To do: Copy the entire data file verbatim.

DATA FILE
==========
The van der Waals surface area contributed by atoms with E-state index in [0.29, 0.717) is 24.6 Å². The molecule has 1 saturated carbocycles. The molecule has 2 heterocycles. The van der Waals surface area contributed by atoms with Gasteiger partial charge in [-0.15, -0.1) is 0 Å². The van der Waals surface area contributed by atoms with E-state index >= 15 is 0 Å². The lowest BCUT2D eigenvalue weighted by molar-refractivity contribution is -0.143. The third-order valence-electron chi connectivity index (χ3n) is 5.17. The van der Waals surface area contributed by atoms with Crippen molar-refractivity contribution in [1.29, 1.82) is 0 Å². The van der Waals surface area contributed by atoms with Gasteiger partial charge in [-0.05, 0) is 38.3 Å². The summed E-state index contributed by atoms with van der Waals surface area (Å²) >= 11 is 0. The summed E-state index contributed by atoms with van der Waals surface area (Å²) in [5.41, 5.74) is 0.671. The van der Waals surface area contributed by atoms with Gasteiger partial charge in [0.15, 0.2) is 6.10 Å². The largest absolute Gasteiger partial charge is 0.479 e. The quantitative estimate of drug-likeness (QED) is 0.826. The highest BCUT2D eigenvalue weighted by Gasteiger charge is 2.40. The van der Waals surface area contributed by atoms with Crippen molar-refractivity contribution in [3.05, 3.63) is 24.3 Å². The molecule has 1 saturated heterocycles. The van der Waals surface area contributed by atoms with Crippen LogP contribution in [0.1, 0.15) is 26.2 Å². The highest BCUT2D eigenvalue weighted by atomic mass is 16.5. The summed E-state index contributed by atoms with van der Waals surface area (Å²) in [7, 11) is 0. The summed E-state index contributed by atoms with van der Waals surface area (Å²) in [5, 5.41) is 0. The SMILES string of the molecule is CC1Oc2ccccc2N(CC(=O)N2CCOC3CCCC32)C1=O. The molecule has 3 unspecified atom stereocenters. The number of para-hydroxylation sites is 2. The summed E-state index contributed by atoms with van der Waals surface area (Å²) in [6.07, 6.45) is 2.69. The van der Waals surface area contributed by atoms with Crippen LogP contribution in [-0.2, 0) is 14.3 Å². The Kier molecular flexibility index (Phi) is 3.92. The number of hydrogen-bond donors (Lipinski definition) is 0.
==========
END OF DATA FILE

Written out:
The van der Waals surface area contributed by atoms with E-state index in [0.29, 0.717) is 24.6 Å². The molecule has 1 saturated carbocycles. The molecule has 2 heterocycles. The van der Waals surface area contributed by atoms with Gasteiger partial charge in [-0.15, -0.1) is 0 Å². The van der Waals surface area contributed by atoms with E-state index >= 15 is 0 Å². The lowest BCUT2D eigenvalue weighted by molar-refractivity contribution is -0.143. The third-order valence-electron chi connectivity index (χ3n) is 5.17. The van der Waals surface area contributed by atoms with Crippen molar-refractivity contribution in [1.29, 1.82) is 0 Å². The van der Waals surface area contributed by atoms with Gasteiger partial charge in [-0.05, 0) is 38.3 Å². The summed E-state index contributed by atoms with van der Waals surface area (Å²) >= 11 is 0. The summed E-state index contributed by atoms with van der Waals surface area (Å²) in [5.41, 5.74) is 0.671. The van der Waals surface area contributed by atoms with Gasteiger partial charge in [0.15, 0.2) is 6.10 Å². The largest absolute Gasteiger partial charge is 0.479 e. The quantitative estimate of drug-likeness (QED) is 0.826. The highest BCUT2D eigenvalue weighted by Gasteiger charge is 2.40. The van der Waals surface area contributed by atoms with Crippen molar-refractivity contribution in [3.05, 3.63) is 24.3 Å². The molecule has 1 saturated heterocycles. The van der Waals surface area contributed by atoms with Crippen LogP contribution in [0.1, 0.15) is 26.2 Å². The highest BCUT2D eigenvalue weighted by atomic mass is 16.5. The summed E-state index contributed by atoms with van der Waals surface area (Å²) in [7, 11) is 0. The summed E-state index contributed by atoms with van der Waals surface area (Å²) in [5, 5.41) is 0. The SMILES string of the molecule is CC1Oc2ccccc2N(CC(=O)N2CCOC3CCCC32)C1=O. The molecule has 3 unspecified atom stereocenters. The number of para-hydroxylation sites is 2. The summed E-state index contributed by atoms with van der Waals surface area (Å²) in [6.07, 6.45) is 2.69. The van der Waals surface area contributed by atoms with Crippen LogP contribution in [-0.2, 0) is 14.3 Å². The Kier molecular flexibility index (Phi) is 3.92. The number of hydrogen-bond donors (Lipinski definition) is 0.